The Value Equation: A Business Guide to Creating Wealth for Entrepreneurs, Investors and Leaders - Business Leader News

The Value Equation: A Business Guide to Creating Wealth for Entrepreneurs, Investors and Leaders

“Chris Volk is a walking, talking Capital Asset Pricing Model ― only better. He’s a rare combination of successful entrepreneur and talented teacher. This book is a gift for anyone interested in business, from start-up dreamer to seasoned executive.” – R. Ted Weschler Investment Manager, Berkshire Hathaway

Christopher H. Volk, Co-Founder of three successful companies, including STORE Capital where he served as CEO and the Executive Chairman, uses his experience and expertise to create an informative and concise guidebook to corporate finance for business owners and entrepreneurs.

The Value Equation highlights key examples and explanations on how business works to best provide wealth for entrepreneurs and investors, with Volk’s signature wealth creation formula embedded throughout, helping simplify complex subjects. Volk’s illustration of case studies that highlight crucial business and financial concepts allows for a deeper exploration of corporate finance, including advice on business assembly and mergers, and guidance on business models. This text is a critical addition to any entrepreneur’s library.

Here is an extract from The Value Equation: A Business Guide to Creating Wealth for Entrepreneurs, Investors and Leaders by Christopher H. Volk.

To my way of thinking, the real action in business lies in the middle markets, which I would characterize as companies having from $10 million to $1 billion in revenues. This is where most of the job growth and business creativity is in the United States. This is the most common fertile ground for growing businesses that have the best chances for material wealth creation.

To be among the broad group of thousands of middle-market businesses is broadly attainable.

By contrast, smaller companies often serve as vehicles for independent employment, which can be personally rewarding but generally lessen the chances for wealth creation.

The bottom line is this: If you can harness an idea and transform it into a business model, what are the odds of success?

It turns out that the odds of having a business that survives at least five years are about the same as the odds of consistently breaking 100 at golf. The odds of business survival for longer than 10 years are somewhat better than regularly posting golf scores under 90.

Golf vs. Business

Golf Business
50% Can’t Break 100 20% Don’t survive a year
25% Shoot between 90 and 100 50% Survive at least five years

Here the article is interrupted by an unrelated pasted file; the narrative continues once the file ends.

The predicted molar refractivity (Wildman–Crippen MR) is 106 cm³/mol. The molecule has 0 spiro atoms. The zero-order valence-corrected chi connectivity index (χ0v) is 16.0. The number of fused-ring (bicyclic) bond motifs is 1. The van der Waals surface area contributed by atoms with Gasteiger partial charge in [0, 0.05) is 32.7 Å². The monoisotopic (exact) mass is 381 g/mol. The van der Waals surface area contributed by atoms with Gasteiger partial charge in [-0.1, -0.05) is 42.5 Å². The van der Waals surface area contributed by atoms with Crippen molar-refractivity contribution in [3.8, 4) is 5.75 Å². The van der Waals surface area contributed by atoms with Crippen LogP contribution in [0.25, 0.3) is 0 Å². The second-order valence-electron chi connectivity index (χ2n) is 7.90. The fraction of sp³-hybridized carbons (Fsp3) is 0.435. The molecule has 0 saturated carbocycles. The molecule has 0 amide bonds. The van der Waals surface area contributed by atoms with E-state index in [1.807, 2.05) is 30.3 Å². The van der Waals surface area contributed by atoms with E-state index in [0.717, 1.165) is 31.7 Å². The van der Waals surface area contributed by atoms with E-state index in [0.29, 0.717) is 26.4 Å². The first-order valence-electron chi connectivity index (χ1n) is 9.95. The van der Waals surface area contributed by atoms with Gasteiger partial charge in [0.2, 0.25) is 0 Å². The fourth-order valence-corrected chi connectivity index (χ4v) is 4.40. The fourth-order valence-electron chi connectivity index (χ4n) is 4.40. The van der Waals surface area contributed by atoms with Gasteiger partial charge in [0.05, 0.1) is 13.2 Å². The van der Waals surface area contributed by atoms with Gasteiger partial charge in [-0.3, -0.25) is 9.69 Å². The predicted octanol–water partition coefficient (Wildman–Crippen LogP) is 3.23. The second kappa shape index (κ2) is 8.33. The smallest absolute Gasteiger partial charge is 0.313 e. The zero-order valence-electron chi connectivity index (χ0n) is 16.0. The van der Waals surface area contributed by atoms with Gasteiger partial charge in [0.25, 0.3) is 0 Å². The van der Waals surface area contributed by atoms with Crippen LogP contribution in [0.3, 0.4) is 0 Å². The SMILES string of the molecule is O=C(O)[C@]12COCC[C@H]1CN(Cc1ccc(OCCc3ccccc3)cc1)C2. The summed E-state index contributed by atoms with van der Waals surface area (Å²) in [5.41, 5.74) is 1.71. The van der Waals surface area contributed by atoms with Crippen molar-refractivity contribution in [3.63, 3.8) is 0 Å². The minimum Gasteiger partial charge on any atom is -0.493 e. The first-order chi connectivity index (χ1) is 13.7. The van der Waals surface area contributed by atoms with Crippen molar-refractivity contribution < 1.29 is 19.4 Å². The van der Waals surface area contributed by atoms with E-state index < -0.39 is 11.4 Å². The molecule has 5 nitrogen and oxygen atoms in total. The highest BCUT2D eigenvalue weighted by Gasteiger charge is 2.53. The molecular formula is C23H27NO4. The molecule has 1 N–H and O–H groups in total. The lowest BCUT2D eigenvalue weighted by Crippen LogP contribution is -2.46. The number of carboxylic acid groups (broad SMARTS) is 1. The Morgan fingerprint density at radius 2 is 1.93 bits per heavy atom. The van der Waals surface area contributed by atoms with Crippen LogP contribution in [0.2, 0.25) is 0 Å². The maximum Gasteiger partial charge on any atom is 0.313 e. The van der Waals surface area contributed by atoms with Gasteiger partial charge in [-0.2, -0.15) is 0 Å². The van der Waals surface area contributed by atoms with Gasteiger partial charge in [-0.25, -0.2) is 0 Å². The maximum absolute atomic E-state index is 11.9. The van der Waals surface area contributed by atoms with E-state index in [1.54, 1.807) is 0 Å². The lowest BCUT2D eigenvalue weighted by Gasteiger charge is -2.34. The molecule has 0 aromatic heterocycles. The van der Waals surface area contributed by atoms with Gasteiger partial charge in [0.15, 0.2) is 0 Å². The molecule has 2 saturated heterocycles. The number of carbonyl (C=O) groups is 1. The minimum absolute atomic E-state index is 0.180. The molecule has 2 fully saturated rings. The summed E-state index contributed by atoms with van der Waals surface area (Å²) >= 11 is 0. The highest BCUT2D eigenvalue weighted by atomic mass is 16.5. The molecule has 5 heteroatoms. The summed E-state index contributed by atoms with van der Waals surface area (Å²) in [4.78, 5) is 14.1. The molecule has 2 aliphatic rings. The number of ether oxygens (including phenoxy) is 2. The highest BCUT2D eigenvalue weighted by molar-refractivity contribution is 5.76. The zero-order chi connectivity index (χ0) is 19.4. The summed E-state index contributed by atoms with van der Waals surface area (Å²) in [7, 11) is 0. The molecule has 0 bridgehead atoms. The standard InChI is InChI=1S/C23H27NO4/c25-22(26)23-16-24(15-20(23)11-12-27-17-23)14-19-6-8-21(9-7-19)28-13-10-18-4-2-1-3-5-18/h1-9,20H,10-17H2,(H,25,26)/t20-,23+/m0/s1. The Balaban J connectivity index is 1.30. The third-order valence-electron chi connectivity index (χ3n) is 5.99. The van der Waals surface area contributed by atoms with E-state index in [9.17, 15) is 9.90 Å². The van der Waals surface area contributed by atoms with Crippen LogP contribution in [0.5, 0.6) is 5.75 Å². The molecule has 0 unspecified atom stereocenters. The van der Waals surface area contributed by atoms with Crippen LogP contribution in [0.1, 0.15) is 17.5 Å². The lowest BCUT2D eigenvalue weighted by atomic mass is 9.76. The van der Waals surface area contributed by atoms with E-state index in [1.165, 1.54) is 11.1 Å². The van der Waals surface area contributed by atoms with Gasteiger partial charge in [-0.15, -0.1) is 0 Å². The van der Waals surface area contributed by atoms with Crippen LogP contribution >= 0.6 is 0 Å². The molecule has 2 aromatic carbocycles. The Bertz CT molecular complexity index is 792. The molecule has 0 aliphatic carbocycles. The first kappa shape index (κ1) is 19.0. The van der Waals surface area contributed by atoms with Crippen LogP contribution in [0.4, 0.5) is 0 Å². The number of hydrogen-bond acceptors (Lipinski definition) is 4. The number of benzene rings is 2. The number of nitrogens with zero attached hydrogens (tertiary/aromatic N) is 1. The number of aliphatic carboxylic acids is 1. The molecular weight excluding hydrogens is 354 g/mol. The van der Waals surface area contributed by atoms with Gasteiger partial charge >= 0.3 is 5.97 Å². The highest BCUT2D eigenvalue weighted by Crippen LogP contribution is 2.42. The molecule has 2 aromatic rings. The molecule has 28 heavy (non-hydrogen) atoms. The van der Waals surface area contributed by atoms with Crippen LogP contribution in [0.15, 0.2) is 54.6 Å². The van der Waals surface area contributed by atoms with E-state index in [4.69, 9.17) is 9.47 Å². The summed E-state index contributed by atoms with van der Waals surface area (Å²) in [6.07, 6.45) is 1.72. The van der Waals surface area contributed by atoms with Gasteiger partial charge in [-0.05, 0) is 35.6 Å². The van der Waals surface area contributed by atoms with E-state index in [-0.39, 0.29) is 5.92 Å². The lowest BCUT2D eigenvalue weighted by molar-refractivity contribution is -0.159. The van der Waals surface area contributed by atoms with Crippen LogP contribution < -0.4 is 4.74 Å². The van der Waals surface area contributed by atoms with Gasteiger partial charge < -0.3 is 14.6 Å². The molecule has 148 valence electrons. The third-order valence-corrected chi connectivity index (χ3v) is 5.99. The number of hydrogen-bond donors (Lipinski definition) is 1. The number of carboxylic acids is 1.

20% Shoot between 80 and 90 33% Survive more than 10 years
5% Shoot below 80 ?? Survive and create MVA

Actually, the odds may be about the same, since golf statistics are based upon players who report their scores. Of course, many golfers elect not to report their scores, while among those who do report their scores, there are well-founded suspicions of score embellishment.

In business, there are generally no free mulligans, and statistics are not compiled from self-reporting, which makes reported business survival rates more reliable.

Businesses that survive 10 or more years are apt to have better business models than those who do not. The outliers in business are the companies that do two things: They survive; and then having survived, they become worth more than they cost to create.

These characteristics lie at the heart of wealth creation. The aggregate creation of value beyond the cost to create a company is called market value added (MVA). A company’s owners tend to be the prime beneficiaries of MVA, though creditors also typically benefit. The principal driver of MVA creation is centered in the ability of a business to realize rates of return that exceed the overall cost of capital, which includes both equity and interest-costing proceeds from other people and institutions.

At an extreme level, outlier businesses can enable their shareholders to become unicorns. I expect that most of the founders of such rarified companies end up as surprised as Sergey Brin and Larry Page. But there are thousands of MVA-creating businesses that individually and collectively lie at the center of our economy and the prosperity of our communities.

The six variables

While there is a limitless supply of ideas that might be applicable to business formation, there is not, at a high level, a limitless supply of business models. When viewed abstractly, just Six Variables combine to deliver equity returns and create equity market value added. They are:

  1. Sales
  2. Business investment
  3. Operating profit margin
  4. Amount of interest costing proceeds (other people’s money)
  5. Cost of OPM
  6. Annual maintenance capital expense

This is not to say that buried within the Six Variables lie far more diverse operational fundamentals. Henry Ford created the first scalable automotive assembly line, and Albert P. Sloan was an administrative and marketing genius who grew General Motors to surpass Ford and become the largest company in the world. These and other operationally-minded business leaders are illustrative of the immense creativity that can be harnessed to enhance business models. Still, behind all this effort and operational creativity lie Six Variables, which demand the attention of—and can help—every business leader.

Excerpted with permission from the publisher, Wiley, from The Value Equation by Christopher H. Volk. Copyright © 2022 by John Wiley & Sons, Inc. All rights reserved.

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